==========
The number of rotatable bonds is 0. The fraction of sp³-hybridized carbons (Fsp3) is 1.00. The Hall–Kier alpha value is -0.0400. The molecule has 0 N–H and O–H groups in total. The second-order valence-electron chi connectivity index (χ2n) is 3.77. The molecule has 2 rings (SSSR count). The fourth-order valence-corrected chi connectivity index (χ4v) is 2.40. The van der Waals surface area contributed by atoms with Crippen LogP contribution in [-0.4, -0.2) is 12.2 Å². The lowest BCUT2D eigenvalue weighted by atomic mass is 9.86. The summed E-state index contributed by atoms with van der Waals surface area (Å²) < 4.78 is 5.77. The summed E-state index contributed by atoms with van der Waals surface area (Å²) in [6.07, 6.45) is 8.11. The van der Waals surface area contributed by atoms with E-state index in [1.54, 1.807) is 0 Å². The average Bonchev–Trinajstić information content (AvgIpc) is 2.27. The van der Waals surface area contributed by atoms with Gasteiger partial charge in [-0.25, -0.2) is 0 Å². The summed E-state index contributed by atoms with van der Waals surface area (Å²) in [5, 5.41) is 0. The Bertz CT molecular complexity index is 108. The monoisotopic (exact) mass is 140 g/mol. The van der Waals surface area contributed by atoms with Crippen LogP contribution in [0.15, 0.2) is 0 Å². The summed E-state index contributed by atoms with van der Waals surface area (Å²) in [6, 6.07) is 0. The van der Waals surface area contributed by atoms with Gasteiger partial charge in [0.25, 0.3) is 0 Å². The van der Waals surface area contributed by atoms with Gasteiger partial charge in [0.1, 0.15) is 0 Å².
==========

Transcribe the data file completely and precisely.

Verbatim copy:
The number of rotatable bonds is 0. The fraction of sp³-hybridized carbons (Fsp3) is 1.00. The Hall–Kier alpha value is -0.0400. The molecule has 0 N–H and O–H groups in total. The second-order valence-electron chi connectivity index (χ2n) is 3.77. The molecule has 2 rings (SSSR count). The fourth-order valence-corrected chi connectivity index (χ4v) is 2.40. The van der Waals surface area contributed by atoms with Crippen LogP contribution in [-0.4, -0.2) is 12.2 Å². The lowest BCUT2D eigenvalue weighted by atomic mass is 9.86. The summed E-state index contributed by atoms with van der Waals surface area (Å²) < 4.78 is 5.77. The summed E-state index contributed by atoms with van der Waals surface area (Å²) in [6.07, 6.45) is 8.11. The van der Waals surface area contributed by atoms with E-state index in [1.54, 1.807) is 0 Å². The average Bonchev–Trinajstić information content (AvgIpc) is 2.27. The van der Waals surface area contributed by atoms with Gasteiger partial charge in [-0.25, -0.2) is 0 Å². The summed E-state index contributed by atoms with van der Waals surface area (Å²) in [5, 5.41) is 0. The Bertz CT molecular complexity index is 108. The monoisotopic (exact) mass is 140 g/mol. The van der Waals surface area contributed by atoms with Crippen LogP contribution in [0.15, 0.2) is 0 Å². The summed E-state index contributed by atoms with van der Waals surface area (Å²) in [6, 6.07) is 0. The van der Waals surface area contributed by atoms with Gasteiger partial charge in [0.25, 0.3) is 0 Å². The van der Waals surface area contributed by atoms with Gasteiger partial charge in [0.1, 0.15) is 0 Å².